ENHANCING VXIBUS SYSTEMS THROUGH THE POWER OF ETHERNET
The VXIbus architecture has proven to be an ideal solution
for high channel count applications that require extremely tight synchronization
between multiple instruments and mainframes. Additionally, VXIbus products have
historically integrated quite easily with other open-instrumentation platforms and
communication buses such as IEEE-488, IEEE-1394 and USB 2.0, providing a very stable
platform, independent of rapidly changing PC bus architectures. The recent introduction
of LAN-based instrumentation based upon the LXI standard provides yet another opportunity
for VXIbus devices to leverage advances in interface technology. High-speed Ethernet
serial communication presents many benefits across a wide range of applications,
and leveraging these benefits continues to make VXIbus solutions viable well into
the 21st century.
When the first VXIbus products began to hit the market shortly after the introduction
of the specification in 1987, there were limited options available to test system
designers with regards to communicating between a remote computer and the instruments
in the VXI mainframe. Many of the first remote (slot 0) interfaces were released
with GPIB providing the primary link to the VXI instruments. However, the next fifteen
years saw the ATE industry take advantage of the fact that the VXIbus can adapt
to advancements in bus architecture, and system designers were presented with a
range of options that included proprietary buses such as MXI and MXI2, as well as
industry standards such as IEEE-1394 and USB. Now that Ethernet is gaining enormous
popularity as an instrumentation bus, and with the emergence of LXI which defines
a standard for Ethernet-based instruments, the VXI community has another opportunity
to show its strength in computer platform independence and long-term viability with
the introduction of the industry’s first LAN-based slot 0 interface.
Ethernet has inherent benefits that have resulted in it becoming the interface of
choice for system architects and instrumentation suppliers as outlined below:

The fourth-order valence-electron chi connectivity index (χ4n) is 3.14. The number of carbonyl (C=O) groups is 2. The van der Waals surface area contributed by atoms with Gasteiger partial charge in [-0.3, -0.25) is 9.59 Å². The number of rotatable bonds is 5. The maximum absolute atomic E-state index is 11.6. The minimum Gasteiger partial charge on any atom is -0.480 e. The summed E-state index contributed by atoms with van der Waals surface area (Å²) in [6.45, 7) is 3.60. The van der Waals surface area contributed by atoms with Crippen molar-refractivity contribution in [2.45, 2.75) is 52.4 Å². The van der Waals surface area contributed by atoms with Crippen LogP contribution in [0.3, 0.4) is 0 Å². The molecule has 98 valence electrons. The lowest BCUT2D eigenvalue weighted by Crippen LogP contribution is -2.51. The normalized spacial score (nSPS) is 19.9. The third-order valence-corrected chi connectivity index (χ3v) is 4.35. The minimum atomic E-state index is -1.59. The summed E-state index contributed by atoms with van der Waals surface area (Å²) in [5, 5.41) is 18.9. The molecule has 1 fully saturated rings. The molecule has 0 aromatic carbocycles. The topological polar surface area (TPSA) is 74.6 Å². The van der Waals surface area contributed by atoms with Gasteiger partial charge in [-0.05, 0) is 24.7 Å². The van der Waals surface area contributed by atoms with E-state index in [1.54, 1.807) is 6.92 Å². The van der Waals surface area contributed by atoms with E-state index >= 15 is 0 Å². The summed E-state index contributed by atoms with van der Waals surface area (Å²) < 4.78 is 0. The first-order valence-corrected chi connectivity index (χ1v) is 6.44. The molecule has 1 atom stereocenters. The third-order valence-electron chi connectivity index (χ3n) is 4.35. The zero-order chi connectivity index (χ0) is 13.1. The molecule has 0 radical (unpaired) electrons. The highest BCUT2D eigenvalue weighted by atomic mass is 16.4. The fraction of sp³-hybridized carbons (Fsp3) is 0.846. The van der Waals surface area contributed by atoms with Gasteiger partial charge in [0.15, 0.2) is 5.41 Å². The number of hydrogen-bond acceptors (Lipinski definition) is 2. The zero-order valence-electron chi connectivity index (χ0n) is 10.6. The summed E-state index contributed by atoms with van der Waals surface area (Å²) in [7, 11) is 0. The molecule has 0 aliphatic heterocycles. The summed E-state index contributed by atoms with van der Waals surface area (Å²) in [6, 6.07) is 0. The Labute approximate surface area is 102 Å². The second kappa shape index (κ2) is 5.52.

- Established high-speed bus that continues to evolve
- Stable architecture that provides backward compatibility with previous implementations
- Computer platform and OS independence
- Low-cost interface, cabling and accessories
- Up to 10 kM separation between host and target device
The LXI community has embraced Ethernet as the backbone for its standard for many
of these reasons and has added instrumentation critical definitions to the specification,
such as timing and device synchronization. Integrating LXI features into a VXIbus
mainframe through a slot 0 interface is a logical step to ensure that VXI systems
can be seamlessly bridged to an LXI instrument network, and also adds the power
of Ethernet into the world of VXI, allowing the platform to address new application
spaces and markets.
THE VALUE OF UBIQUITY
Webster defines ubiquitous as “constantly encountered” or “widespread”. This is
certainly an apt description of Ethernet and is the basis for its immense popularity
among ATE system integrators. It is safe to say that virtually every company, small
or large, has Ethernet as part of its core technology, providing external web access,
and/or internal networking. This vast installed base ensures that the platform will
be around for years and years into the future. This is particularly important for
instrumentation suppliers and mil/aero system engineers alike who are designing
systems that will be in place and must be kept viable for ten years or more. Additionally,
the byproduct of designing systems around such a common bus is the reduced cost
of the system infrastructure, that is, all that is required to build a system independent
of the instrumentation.
It is practically impossible to find a PC that does not integrate Ethernet into
its motherboard as a standard component. Unlike other buses that remotely connect
to a PC, this means that additional PC interface hardware is not necessary (e.g
a GPIB interface board that plugs into a PC). It is immune to obsolescence of PC
bus structure (e.g. ISA or PCI). Furthermore, the LXI specification dictates that
an instrument must minimally connect to a test LAN with standard CAT5e copper which
results in very little cost required for system cabling. Again, compare this to
GPIB cables that are available from significantly fewer manufacturers and at orders
of magnitude higher cost.
MERGING TWO STABLE PLATFORMS
The VXIbus is based on the VME architecture which was introduced in 1981 and, like
VXI, is still going strong. Both platforms have evolved over the years, yet still
have maintained compatibility with product that was released during the initial
release of the specifications. Contrasting this to products released on the various
iterations of the PCbus which has never been designed for longevity and it is easy
to see why system designs that depend on the combination of long-term support and
the latest technology have historically used the VXIbus.
Similarly, Ethernet has a proven track record extending for more than 25 years.
Subsequent implementations over time have extended the bandwidth from 10 Mb/s to